Author Topic: Electrically determining xenon tube polarity  (Read 1812 times)

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Offline The Lightning Stalker

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Electrically determining xenon tube polarity
« on: December 23, 2018, 07:55:06 am »
Say I have a xenon tube tucked up in an inaccessible place where I cannot see it or safely remove it. Does anyone know if xenon tubes like the kind found in camera flashes display a polarity dependent nonlinear characteristic that can be seen for example on an oscilloscope? thanks
 

Offline soldar

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Re: Electrically determining xenon tube polarity
« Reply #1 on: December 23, 2018, 10:24:04 am »
A "polarity dependent nonlinear characteristic"? The short answer is "no".

The flash tube will be powered by a DC, polarized capacitor.

What are you trying to do?

Have a look at https://en.wikipedia.org/wiki/Flashtube
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Offline mikeselectricstuff

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Re: Electrically determining xenon tube polarity
« Reply #2 on: December 23, 2018, 10:39:34 am »
Afaik the differences on electrodes are to do with rates of erosion over time, so seems unlikely you could measure it remotely. Worst case it just doesn't last as long
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Offline The Lightning Stalker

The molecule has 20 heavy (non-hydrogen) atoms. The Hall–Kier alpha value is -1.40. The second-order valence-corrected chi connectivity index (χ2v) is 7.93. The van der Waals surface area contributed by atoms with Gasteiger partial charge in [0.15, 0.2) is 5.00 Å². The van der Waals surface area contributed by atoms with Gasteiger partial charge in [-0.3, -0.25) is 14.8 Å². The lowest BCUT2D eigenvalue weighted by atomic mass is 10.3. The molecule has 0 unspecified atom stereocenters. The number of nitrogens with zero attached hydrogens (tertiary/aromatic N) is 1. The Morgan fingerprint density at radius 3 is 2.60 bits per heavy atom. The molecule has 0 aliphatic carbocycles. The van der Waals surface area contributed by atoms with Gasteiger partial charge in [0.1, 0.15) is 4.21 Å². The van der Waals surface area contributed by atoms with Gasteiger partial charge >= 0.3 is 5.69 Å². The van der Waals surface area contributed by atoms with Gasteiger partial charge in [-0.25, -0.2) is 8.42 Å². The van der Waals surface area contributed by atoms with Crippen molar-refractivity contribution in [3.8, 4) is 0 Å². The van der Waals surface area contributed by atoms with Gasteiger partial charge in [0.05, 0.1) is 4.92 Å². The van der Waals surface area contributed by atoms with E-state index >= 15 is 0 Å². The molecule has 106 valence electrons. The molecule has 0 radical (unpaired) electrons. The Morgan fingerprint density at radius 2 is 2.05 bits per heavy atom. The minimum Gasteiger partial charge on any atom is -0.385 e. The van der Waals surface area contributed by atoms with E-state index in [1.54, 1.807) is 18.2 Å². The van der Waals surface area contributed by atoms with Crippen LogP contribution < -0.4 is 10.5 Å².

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Re: Electrically determining xenon tube polarity
« Reply #3 on: December 23, 2018, 10:41:48 am »
Sorry I should have made clear that the idea is to determine the polarity of said tube electrically when visual identification is not possible.
 

Offline Zero999

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Re: Electrically determining xenon tube polarity
« Reply #4 on: December 23, 2018, 11:19:38 am »
Sorry I should have made clear that the idea is to determine the polarity of said tube electrically when visual identification is not possible.
Yes we understand that. Sorry so far no one knows of a way to do it.

I think it may trigger at a lower voltage when given the correct polarity, but I could be wrong.
 

Offline coppercone2

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Re: Electrically determining xenon tube polarity
« Reply #5 on: December 23, 2018, 11:37:59 am »
if there is errosion could the plasma sustain itself for a different period of time since its chemical composition is different?
 

Offline floobydust

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Re: Electrically determining xenon tube polarity
« Reply #6 on: December 23, 2018, 04:49:23 pm »
Xenon strobe tubes DO have polarity, along with (phasing) their trigger coils.
Copypasta from http://repairfaq.cis.upenn.edu/sam/strbfaq.htm#strbgsc4, see also http://donklipstein.com/donflash.html.

1. Any red markings or "+" markings indicate the anode.

2. With no markings but electrodes of unequal size, the larger one is the cathode.

3. If both ends look identical but the trigger electrode is closer to one electrode, or more coupled to one electrode, then that electrode is the cathode.

4. If the tube looks symmetric except for having a getter at only one end, it is probably preferable to make the getter end the cathode, especially if any getter material exists on the electrode itself. Any vaporized getter metal forms positive ions easily, and will be attracted to the cathode. Metal vapor released around the anode is more likely to condense all over the tube and discolor it.

5. If both ends of the flashtube look alike except for one electrode being shinier and with rounded edges, then the shiny electrode with rounded edges is the anode, and the steel-gray (tungsten) sharply cylindrical one is the cathode.

There is also info there about polarizing the trigger electrode pulse properly.
 
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Online Twoflower

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Re: Electrically determining xenon tube polarity